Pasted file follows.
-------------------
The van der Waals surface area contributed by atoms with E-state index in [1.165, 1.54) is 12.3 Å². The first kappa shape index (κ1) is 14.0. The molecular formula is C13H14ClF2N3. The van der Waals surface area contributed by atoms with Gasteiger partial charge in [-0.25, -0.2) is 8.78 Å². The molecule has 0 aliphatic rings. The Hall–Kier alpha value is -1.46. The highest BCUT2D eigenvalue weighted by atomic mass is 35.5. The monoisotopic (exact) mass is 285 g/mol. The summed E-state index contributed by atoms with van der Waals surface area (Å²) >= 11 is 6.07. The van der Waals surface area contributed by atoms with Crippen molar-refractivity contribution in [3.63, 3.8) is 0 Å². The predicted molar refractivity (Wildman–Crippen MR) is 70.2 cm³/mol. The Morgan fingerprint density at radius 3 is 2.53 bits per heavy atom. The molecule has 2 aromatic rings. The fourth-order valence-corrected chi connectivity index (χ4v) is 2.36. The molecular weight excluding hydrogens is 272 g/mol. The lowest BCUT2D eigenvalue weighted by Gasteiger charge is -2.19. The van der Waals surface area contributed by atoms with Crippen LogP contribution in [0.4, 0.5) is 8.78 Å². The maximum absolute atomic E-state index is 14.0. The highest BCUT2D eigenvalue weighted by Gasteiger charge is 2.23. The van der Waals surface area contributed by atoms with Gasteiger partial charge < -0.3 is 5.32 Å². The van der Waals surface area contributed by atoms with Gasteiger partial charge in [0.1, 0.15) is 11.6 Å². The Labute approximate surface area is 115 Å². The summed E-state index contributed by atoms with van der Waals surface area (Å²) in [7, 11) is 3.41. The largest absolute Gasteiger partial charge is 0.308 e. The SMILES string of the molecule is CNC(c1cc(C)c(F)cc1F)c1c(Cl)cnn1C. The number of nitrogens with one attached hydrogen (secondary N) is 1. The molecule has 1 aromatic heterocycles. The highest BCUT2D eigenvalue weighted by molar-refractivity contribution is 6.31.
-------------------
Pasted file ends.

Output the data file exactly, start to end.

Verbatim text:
The van der Waals surface area contributed by atoms with E-state index in [1.165, 1.54) is 12.3 Å². The first kappa shape index (κ1) is 14.0. The molecular formula is C13H14ClF2N3. The van der Waals surface area contributed by atoms with Gasteiger partial charge in [-0.25, -0.2) is 8.78 Å². The molecule has 0 aliphatic rings. The Hall–Kier alpha value is -1.46. The highest BCUT2D eigenvalue weighted by atomic mass is 35.5. The monoisotopic (exact) mass is 285 g/mol. The summed E-state index contributed by atoms with van der Waals surface area (Å²) >= 11 is 6.07. The van der Waals surface area contributed by atoms with Crippen molar-refractivity contribution in [3.63, 3.8) is 0 Å². The predicted molar refractivity (Wildman–Crippen MR) is 70.2 cm³/mol. The Morgan fingerprint density at radius 3 is 2.53 bits per heavy atom. The molecule has 2 aromatic rings. The fourth-order valence-corrected chi connectivity index (χ4v) is 2.36. The molecular weight excluding hydrogens is 272 g/mol. The lowest BCUT2D eigenvalue weighted by Gasteiger charge is -2.19. The van der Waals surface area contributed by atoms with Crippen LogP contribution in [0.4, 0.5) is 8.78 Å². The maximum absolute atomic E-state index is 14.0. The highest BCUT2D eigenvalue weighted by Gasteiger charge is 2.23. The van der Waals surface area contributed by atoms with Gasteiger partial charge < -0.3 is 5.32 Å². The van der Waals surface area contributed by atoms with Gasteiger partial charge in [0.1, 0.15) is 11.6 Å². The Labute approximate surface area is 115 Å². The summed E-state index contributed by atoms with van der Waals surface area (Å²) in [7, 11) is 3.41. The largest absolute Gasteiger partial charge is 0.308 e. The SMILES string of the molecule is CNC(c1cc(C)c(F)cc1F)c1c(Cl)cnn1C. The number of nitrogens with one attached hydrogen (secondary N) is 1. The molecule has 1 aromatic heterocycles. The highest BCUT2D eigenvalue weighted by molar-refractivity contribution is 6.31.